Introduced in November 1935 as a 1936 model, the Lincoln-Zephyr
was extremely modern with a low raked windscreen, integrated fenders, and streamlined aerodynamic design.
It is noted for being one of the first successful streamlined cars after the the tall and gawky looking Chrysler Airflow market failure. The Airflow was actually more aerodynamic than the lower wider sleeker looking Lincoln-Zephyr. The Lincoln-Zephyr was extremely successful in reigniting sales at Lincoln dealerships in the late 1930s, spawning the Continental line that would replace the aging K-series by the end of the decade. By 1941, Lincoln-Zephyr, Continental, and the Zephyr-based Custom line were the only models offered at Lincoln dealerships.
Production of all American cars halted in 1942 as the country entered World War II, with Lincoln producing the last Lincoln-Zephyr on January 31. After the war, most makers restarted production of their pre-war lines, and Lincoln was no exception. The Zephyr name, however, was no longer used after 1942, with the cars simply called Lincolns.
Designed by John Tjaarda
(1897-1962), who was fascinated with airplanes, with a Cx of 0.45, the body was monocoque construction and very rigid, but surprisingly light for its size. The first model had a weight of 3,350 lb (1,520 kg).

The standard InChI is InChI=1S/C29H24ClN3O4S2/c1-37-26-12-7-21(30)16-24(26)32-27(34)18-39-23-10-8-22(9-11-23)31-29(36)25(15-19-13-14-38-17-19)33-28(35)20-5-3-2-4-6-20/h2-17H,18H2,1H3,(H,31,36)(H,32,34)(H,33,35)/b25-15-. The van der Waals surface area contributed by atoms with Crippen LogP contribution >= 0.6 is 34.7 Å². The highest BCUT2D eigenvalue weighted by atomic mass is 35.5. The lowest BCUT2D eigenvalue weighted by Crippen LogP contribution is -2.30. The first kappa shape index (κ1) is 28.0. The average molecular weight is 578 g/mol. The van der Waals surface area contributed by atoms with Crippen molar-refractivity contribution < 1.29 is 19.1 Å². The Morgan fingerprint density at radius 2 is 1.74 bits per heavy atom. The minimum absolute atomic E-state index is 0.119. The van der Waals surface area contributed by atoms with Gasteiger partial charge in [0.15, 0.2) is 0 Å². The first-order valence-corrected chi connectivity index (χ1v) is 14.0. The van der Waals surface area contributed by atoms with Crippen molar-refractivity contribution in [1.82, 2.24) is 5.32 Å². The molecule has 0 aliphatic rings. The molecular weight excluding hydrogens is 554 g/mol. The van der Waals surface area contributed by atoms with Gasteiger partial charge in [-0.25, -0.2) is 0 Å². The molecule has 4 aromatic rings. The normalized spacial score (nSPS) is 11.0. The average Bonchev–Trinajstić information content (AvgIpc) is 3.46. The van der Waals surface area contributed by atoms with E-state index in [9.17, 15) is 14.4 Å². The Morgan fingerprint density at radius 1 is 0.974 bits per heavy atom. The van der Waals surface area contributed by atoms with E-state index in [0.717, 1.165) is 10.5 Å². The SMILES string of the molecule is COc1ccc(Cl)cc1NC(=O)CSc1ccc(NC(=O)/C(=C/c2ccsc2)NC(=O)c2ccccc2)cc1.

The Zephyr was powered by a small 75° V12 engine developed from Ford's Flathead V8 and unrelated to the previous Lincoln V12 engines. The side-valve engine was quite compact, especially compared to the tall L-head Lincoln 12, allowing a low hood. But its V8 roots, with enormous hot spot due to exhaust passages through the cylinder block would prove troubling, with cylinder warping, water leakage, excessive oil burning, bearing and crankshaft problems becoming common. Lincoln worked hard to solve most of these problems during the first year of production, with less than absolute success, and eventually introduced iron heads in 42, which cured the recurring problem of burnt head gaskets.
The 1936 to 1939 models were 267 in³ (4.4 L) with hydraulic lifters added in 1938. 1940 and 1941 cars used an enlarged 292 in³ (4.8 L) engine, while 1942 and early 1946 models used a 306 in³ (5.0 L), but lower compression ratio because of the iron heads. Late 1946 to 1948 Lincolns based on the Zephyr used a 292 in³ (4.8 L).
The original engine had 110 hp (82 kW) and gave the car a top speed of 90 miles per hour (145 km/h). Suspension was by Henry Ford's beloved transverse springs front and rear, with dead axle front and torque tube rear, already seen as outdated when the car was introduced. Brakes were cable-activated for 1936 to 1938; 1939 and onwards were hydraulic. The Zephyr was the first Ford product to have an all-steel roof, except the late 1931 Model AA truck.
1936 Lincoln Zephyr
1936 Lincoln Zephyr Ad
1937 Lincoln Zephyr Coupe
1937 Lincoln Zephyr Sedan
1938 Lincoln Zephyr 3-window Coupe
1938 Lincoln Zephyr Convertible
1939 Lincoln Zephyr Sedan
1940 Lincoln Zephyr Convertible Coupe
1941 Lincoln Zephyr 3-window Coupe
1942 Lincoln Zephyr Convertible Coupe
1938 Lincoln Ad
And a badge-engineered clone:
1939 Mercury Convertible Coupe
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